If transparency 1.0 was all about the excitement at being able to see exactly what other (real!) people thought about products or services; transparency 2.0 saw this become just a default element of decision-making; now transparency 3.0 will be about making almost all aspects of the transaction and experience transparent: manufacturing, pricing, reviews, popularity, and even personal relevance.
Launched in Belgium in January 2012, Honest By is a sustainable, fully transparent apparel brand and e-tailer. For every product available on the Honest By site, full information is available on manufacturing (including working conditions), material and supplier sources, pricing, and ethical or organic certifications.
Hotels.com recently implemented a feature that showed visitors to its site how many times the hotel they were viewing had been booked in the past 24 hours.
February 2012 saw KLM roll out its Meet & Seat initiative. The optional service allows passengers to link their booking to their Facebook or LinkedIn profile and select a seat next to the individuals they find most interesting.
Igluu is a free Brazilian service that lets consumers browse multiple sites and create virtual shopping lists (online or on their smartphones). For each item, the service shows users which participating store offers the cheapest price, and once they’ve picked the store to order from, Igluu transfers their shopping cart to that retailer to arrange delivery.
Successful retailers in the ‘offline’ world are often those that make a store visit an enjoyable or exciting event (including those, as we showed in RETAIL RENAISSANCE, who use technology to enhance the experience and bring the benefits of online to the offline world).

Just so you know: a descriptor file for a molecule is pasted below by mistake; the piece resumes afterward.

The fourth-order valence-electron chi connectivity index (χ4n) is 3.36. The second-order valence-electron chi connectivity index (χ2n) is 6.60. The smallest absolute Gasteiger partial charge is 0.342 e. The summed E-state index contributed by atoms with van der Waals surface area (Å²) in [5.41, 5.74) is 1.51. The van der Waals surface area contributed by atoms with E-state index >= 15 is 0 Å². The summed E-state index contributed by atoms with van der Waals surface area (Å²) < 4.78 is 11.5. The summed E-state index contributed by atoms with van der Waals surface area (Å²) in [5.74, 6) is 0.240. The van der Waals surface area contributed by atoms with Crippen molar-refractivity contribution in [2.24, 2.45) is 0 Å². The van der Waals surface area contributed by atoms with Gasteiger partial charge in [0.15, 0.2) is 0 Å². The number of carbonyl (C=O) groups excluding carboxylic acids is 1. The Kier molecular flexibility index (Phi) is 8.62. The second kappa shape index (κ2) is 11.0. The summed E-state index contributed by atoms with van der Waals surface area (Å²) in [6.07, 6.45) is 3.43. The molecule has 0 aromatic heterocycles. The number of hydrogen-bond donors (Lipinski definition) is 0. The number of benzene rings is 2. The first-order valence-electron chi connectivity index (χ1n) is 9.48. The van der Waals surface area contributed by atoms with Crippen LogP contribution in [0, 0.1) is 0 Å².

Rather than trying to replicate the offline experience, e-tailers can deploy new techniques that make e-commerce ‘fun’ in ways that physical retail can’t match, such as allowing consumers to collaborate, compete and turn shopping into a (virtual) game.
Launched in the UK in October 2011, Fantasy Shopper is a social shopping game that gives users fantasy money to browse, style and ‘purchase’ clothes from over 300 real stores. Players can unlock major world shopping destinations, and complete challenges to boost their ‘fashionista reputation’, all while earning real discount codes and vouchers for participating brands.
Mimicking Japanese department stores’ ‘fukurburo’ (lucky bag) sales, shoppers with Little Black Bag receive a mystery bag with a selection of fashion and beauty products every month. They then have a week to trade with other users to make their perfect collection. To further increase the excitement, selected bags contain prizes worth 4 to 5 times the value of the bags.
Online, everything is available to everyone, so the story goes. Yet for consumers, anything scarce or exclusive instantly makes it that much more attractive.
Now a number of brands and entrepreneurs are seeking to introduce true e-commerce exclusivity, and thus tap into consumers’ desire for unique or memorable experiences (and the great STATUS STORIES that come with them).
Fashion PR firm KCD launched Digital Fashion Shows at New York’s Fashion Week in February 2012. The site hosts virtual fashion shows, streamed only to invited guests.
Swedish rapper Adam Tensta released his latest single ‘Pass it On’ via a Facebook app. The catch? Only one copy of the track exists, and users are required to sign up to join the queue to listen to it. Once they reach the front of the ‘queue’, users have one hour to listen to the track.
Celebrity chef Heston Blumental’s Fat Duck restaurant is famous for its immersive experiences, and from February 2012, diners who succeeded in getting a reservation received an email inviting them to view an exclusive animated stereo experience. The link could be accessed four times only.
November 2011 saw daily deal site Gilt Groupe offer members the chance to rent a Virgin America Airbus A320 plane (seating up to 145 people). The deal was priced at USD 60,000, and individuals could choose a name for the plane and have this painted on the side of the Airbus.